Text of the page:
Ber·​ga·​masque | \ ˈbər-gə-ˌmask How to pronounce Bergamasque (audio) \
plural Bergamasques

Definition of Bergamasque

 (Entry 1 of 2)

1 : a native or inhabitant of Bergamo, Italy In 1584 he was apprenticed for 4 years to Simone Peterzano, a Bergamasque who claimed to have been a pupil of Titian.— Peter and Linda Murray, A Dictionary of Art and Artists, 1959
2 : the Italian dialect of Bergamo Calmo's comedies are unique in that he utilized a variety of dialects and languages (Venetian, Bergamasque … German, Turkish, and a Greek-Venetian dialect) to create farcical plots … — Suzanne Magnanini, in Monsters in the Italian Literary Imagination, 2001 … Puss himself elegantly lubricates his virile, muscular, native Bergamasque with French, since this is the only language in which you can purr.— Angela Carter, The Greatest Cat Stories Ever Told, 2001
3 bergamasque or less commonly Bergamask \ ˈbər-​gə-​ˌmask \ or Bergomask \ ˈbər-​gə-​ˌmask \ : a folk dance of the Bergamo region of northern Italy popular mainly in the sixteenth century The final bergamasque is performed to the pulsating throb of Japanese drums. — Jeff Bradley, Denver Post (Colorado), 23 July 1997 The most memorable event at the play's end isn't the courtly bergamasque or the marriage song; instead it is an affirmation of chaos, it is a tale told by an idiot, by a whole gang of idiots.— Daniel Albright, Musicking Shakespeare: A Conflict of Theatres, 2007 … the second theme … is repeated immediately, with richer orchestration, and is followed by a swelling transition that leads to a so-called Bergamasque Dance (the word suggests the clownish manners reputedly characteristic of the peasants of Bergamo).— Donald N. Ferguson, Masterworks of the Orchestral Repertoire, 1968 … it is an inspired idea to have the Bergomask danced with a manic energy that positively compels the courtiers' participation. — Michael Billington, The Guardian (London), 20 Aug. 1988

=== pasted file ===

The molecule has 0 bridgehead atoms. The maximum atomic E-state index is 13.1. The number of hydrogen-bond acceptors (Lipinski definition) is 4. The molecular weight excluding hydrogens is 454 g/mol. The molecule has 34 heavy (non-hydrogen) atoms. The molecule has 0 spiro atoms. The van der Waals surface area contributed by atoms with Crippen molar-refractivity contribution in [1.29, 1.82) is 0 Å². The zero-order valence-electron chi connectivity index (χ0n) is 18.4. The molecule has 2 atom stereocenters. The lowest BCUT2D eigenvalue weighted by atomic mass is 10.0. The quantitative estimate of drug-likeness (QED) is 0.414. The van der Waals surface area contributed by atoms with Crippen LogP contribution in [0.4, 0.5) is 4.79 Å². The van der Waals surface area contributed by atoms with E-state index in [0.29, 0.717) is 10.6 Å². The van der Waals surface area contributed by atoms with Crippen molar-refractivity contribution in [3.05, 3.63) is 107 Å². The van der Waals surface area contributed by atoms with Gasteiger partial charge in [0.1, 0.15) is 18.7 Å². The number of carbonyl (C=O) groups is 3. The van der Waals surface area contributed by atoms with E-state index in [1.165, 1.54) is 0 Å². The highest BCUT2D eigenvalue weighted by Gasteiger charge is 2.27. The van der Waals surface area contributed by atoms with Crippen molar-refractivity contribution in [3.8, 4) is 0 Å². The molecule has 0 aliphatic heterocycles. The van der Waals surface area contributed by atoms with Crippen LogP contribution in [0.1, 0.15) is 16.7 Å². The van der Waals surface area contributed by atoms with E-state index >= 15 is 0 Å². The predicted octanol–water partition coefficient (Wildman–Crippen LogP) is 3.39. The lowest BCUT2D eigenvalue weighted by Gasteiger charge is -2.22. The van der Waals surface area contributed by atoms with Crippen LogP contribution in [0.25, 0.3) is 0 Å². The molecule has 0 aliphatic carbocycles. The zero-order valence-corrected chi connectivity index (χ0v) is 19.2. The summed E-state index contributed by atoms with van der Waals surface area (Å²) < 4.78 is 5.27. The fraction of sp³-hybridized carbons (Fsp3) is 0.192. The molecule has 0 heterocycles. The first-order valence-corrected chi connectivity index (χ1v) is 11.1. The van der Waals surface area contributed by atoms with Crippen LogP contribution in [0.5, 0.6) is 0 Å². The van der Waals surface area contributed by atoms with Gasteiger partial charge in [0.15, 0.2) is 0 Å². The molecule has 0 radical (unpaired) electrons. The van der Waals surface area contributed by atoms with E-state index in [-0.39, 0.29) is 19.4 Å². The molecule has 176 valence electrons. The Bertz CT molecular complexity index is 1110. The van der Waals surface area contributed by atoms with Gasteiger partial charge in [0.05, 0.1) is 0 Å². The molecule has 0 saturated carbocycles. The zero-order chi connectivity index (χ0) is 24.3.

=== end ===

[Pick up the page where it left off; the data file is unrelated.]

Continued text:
Ber·​ga·​masque | \ ˈbər-gə-ˌmask How to pronounce Bergamasque (audio) \

Definition of Bergamasque (Entry 2 of 2)

: of, relating to, or characteristic of Bergamo, Italy … the Bergamasque humanist Raffaele Regio …— Virginia Cox, Renaissance Quarterly, 22 Sept. 2003 The extraordinary "Still Life with Instruments" by Evaristo Baschenis, a Bergamasque painter who lived from 1607–77 … — Donald Rosenberg, The Plain Dealer (Cleveland, Ohio), 9 May 1993 All parts are played by Bergamasque people, not actors, who speak their dialect.— Stanley Kauffmann, Before My Eyes, 1980

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First Known Use of Bergamasque


1792, in the meaning defined at sense 1


1804, in the meaning defined above

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The first known use of Bergamasque was in 1792

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Cite this Entry

“Bergamasque.” Dictionary, Merriam-Webster, Accessed 17 May. 2022.

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